Vi Hart (previously) is the fast-talking, doodling, hyper-charming mathematical vlogger whose Pi Day videos are consistently the best of the season, even when she's pooping on Pi, she always manages to fascinate and delight. Read the rest
For nearly a year, Jessica Leigh Clark-Bojin (aka @ThePieous) has delighted us with her nerdy, fannish pies and other baked goods, and now she's announced an ebook on "pie-modding" ("modifying pre-made desserts to create epic, edible works of art"): Pie Modding: Pies Are Awesome Vol 1, which you can pre-order for $2.97. Read the rest
As someone who who might enjoy a salt lick if only it wasn't considered unseemly for humans, a meal cooked on a Himalayan All Natural Crystal Salt Cooking Tile sounds rather appealing. According to Popular Science, "The block’s crystalline structure has low porosity, which means the slab can stand up to extreme heat and cold for extended periods. So it's a nice-looking way to serve chilled sushi and piping hot steaks. Himalayan salt is also more mineral-rich, which can add a bit more complexity to the taste of your food."
The new Panasonic Stain Master machines have an intensive stain-removal mode which is being marketed in India as a curry-stain removal button; it also has other Indian-focused modes, such as one for removing hair oil. They are planning other Stain Masters customized for other Asian markets with stain-removal buttons tailored to their national cuisines and stubbourn stains. Read the rest
Ironman champion Lentine Alexis has developed a recipe for a She Persisted energy bar: pumpkin seeds, shredded coconut, black sesame seeds, sunflower seeds, chia seeds, bee pollen, dates, coconut oil, cacao powder, vanilla extract, poppy seeds and rolled oats. Bake, bag and eat while you march. Remember: talking with your mouth full isn't cool, but protest chanting is totally OK. Read the rest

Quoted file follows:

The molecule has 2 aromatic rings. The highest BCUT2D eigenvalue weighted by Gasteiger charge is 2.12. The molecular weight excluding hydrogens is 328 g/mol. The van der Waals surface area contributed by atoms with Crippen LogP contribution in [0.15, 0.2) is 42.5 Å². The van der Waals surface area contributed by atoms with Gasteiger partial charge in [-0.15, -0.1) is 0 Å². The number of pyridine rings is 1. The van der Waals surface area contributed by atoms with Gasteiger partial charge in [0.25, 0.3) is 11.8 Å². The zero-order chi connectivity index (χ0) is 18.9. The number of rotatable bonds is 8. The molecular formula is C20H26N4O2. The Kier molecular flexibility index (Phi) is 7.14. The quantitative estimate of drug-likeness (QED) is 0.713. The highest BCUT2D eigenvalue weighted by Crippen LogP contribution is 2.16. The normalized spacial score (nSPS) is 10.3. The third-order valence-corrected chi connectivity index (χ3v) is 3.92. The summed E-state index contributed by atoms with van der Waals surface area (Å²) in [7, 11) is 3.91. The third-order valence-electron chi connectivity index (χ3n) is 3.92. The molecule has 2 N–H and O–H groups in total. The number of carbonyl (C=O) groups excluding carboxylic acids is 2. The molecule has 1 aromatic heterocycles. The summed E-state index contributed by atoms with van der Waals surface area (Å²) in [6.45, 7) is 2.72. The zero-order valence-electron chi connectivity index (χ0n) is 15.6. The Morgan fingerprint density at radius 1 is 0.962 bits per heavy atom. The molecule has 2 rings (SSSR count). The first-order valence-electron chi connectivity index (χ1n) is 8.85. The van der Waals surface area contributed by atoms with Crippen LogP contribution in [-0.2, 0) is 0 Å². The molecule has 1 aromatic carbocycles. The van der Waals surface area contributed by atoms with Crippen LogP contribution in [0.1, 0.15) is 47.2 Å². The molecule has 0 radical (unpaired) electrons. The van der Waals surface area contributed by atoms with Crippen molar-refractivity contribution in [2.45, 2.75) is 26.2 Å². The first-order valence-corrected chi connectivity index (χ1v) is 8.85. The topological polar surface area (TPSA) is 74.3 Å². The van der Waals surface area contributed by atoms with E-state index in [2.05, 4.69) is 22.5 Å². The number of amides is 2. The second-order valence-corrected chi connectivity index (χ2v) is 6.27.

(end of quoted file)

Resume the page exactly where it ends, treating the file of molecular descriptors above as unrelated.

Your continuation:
Snow Brand Milk will celebrate its 55th birthday by releasing "spreadable coffee" intended to be eaten on toast; it's a followup to an earlier "Edible coffee" product that appears to be basically coffee pudding. Read the rest
In Japan, there is a museum for everything: parasites, toto toilets and... ramen. We chose the latter and visited the Cup Noodles Museum in Yokohama to explore the art and history behind this cheap and convenient meal. This included a life-sized silver sculpture of Nissin founder Momofuku Ando, numerous artistic interpretations on the Cup Noodles theme, and of course the historic wall of ramen through the years.
I pretty much sprinkle the same thing on every meal. I am admittedly heavy-handed with the cayenne on my own plate and rarely stray from the variety of basils I grow in the summer or bundles of dried rosemary in winter when cooking for my family. I am much more apt to get creative with spices while baking, to savory up my sweets. Lior Lev Sercarz’s The Spice Companion has got me pretty excited to change things up.
This book is an absolute must read for anyone who likes to cook. In it, Lev Sercarz, celebrated culinary expert and master of spices, walks readers through a collection of spices chosen based on the criteria of: 1) can be found anywhere and 2) are essential in certain parts of the world. He opens with a few short essay-like chapters on his own culinary journey, the history of spices, and overviews on procuring, blending, and storing spices, all written in an inviting tone that makes the reader, no matter how novice in the kitchen or rote in their culinary routine, feel excited and encouraged to experiment with spices. They serve as thoroughly informative, enjoyable appetizers to the main course of the collection: the spices.